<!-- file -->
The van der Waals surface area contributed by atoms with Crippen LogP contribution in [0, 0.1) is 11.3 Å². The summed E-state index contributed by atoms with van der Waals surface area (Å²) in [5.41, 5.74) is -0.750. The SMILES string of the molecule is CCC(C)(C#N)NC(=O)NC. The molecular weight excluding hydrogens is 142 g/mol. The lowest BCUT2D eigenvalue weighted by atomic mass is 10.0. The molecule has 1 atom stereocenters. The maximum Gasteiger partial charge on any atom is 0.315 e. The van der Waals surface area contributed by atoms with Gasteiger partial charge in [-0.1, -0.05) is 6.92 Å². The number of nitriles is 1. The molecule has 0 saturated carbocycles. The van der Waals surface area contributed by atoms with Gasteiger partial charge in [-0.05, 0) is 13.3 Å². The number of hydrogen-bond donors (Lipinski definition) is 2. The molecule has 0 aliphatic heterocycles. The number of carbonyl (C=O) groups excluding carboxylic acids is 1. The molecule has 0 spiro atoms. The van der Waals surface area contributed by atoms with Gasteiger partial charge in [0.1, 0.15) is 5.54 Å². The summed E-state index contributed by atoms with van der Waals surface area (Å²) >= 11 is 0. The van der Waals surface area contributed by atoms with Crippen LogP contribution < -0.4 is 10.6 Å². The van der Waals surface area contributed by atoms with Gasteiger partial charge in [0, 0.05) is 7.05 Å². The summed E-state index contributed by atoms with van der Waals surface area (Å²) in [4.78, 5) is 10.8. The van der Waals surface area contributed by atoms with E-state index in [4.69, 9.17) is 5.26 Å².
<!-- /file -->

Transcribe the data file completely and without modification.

The van der Waals surface area contributed by atoms with Crippen LogP contribution in [0, 0.1) is 11.3 Å². The summed E-state index contributed by atoms with van der Waals surface area (Å²) in [5.41, 5.74) is -0.750. The SMILES string of the molecule is CCC(C)(C#N)NC(=O)NC. The molecular weight excluding hydrogens is 142 g/mol. The lowest BCUT2D eigenvalue weighted by atomic mass is 10.0. The molecule has 1 atom stereocenters. The maximum Gasteiger partial charge on any atom is 0.315 e. The van der Waals surface area contributed by atoms with Gasteiger partial charge in [-0.1, -0.05) is 6.92 Å². The number of nitriles is 1. The molecule has 0 saturated carbocycles. The van der Waals surface area contributed by atoms with Gasteiger partial charge in [-0.05, 0) is 13.3 Å². The number of hydrogen-bond donors (Lipinski definition) is 2. The molecule has 0 aliphatic heterocycles. The number of carbonyl (C=O) groups excluding carboxylic acids is 1. The molecule has 0 spiro atoms. The van der Waals surface area contributed by atoms with Gasteiger partial charge in [0.1, 0.15) is 5.54 Å². The summed E-state index contributed by atoms with van der Waals surface area (Å²) >= 11 is 0. The van der Waals surface area contributed by atoms with Crippen LogP contribution < -0.4 is 10.6 Å². The van der Waals surface area contributed by atoms with Gasteiger partial charge in [0, 0.05) is 7.05 Å². The summed E-state index contributed by atoms with van der Waals surface area (Å²) in [4.78, 5) is 10.8. The van der Waals surface area contributed by atoms with E-state index in [4.69, 9.17) is 5.26 Å².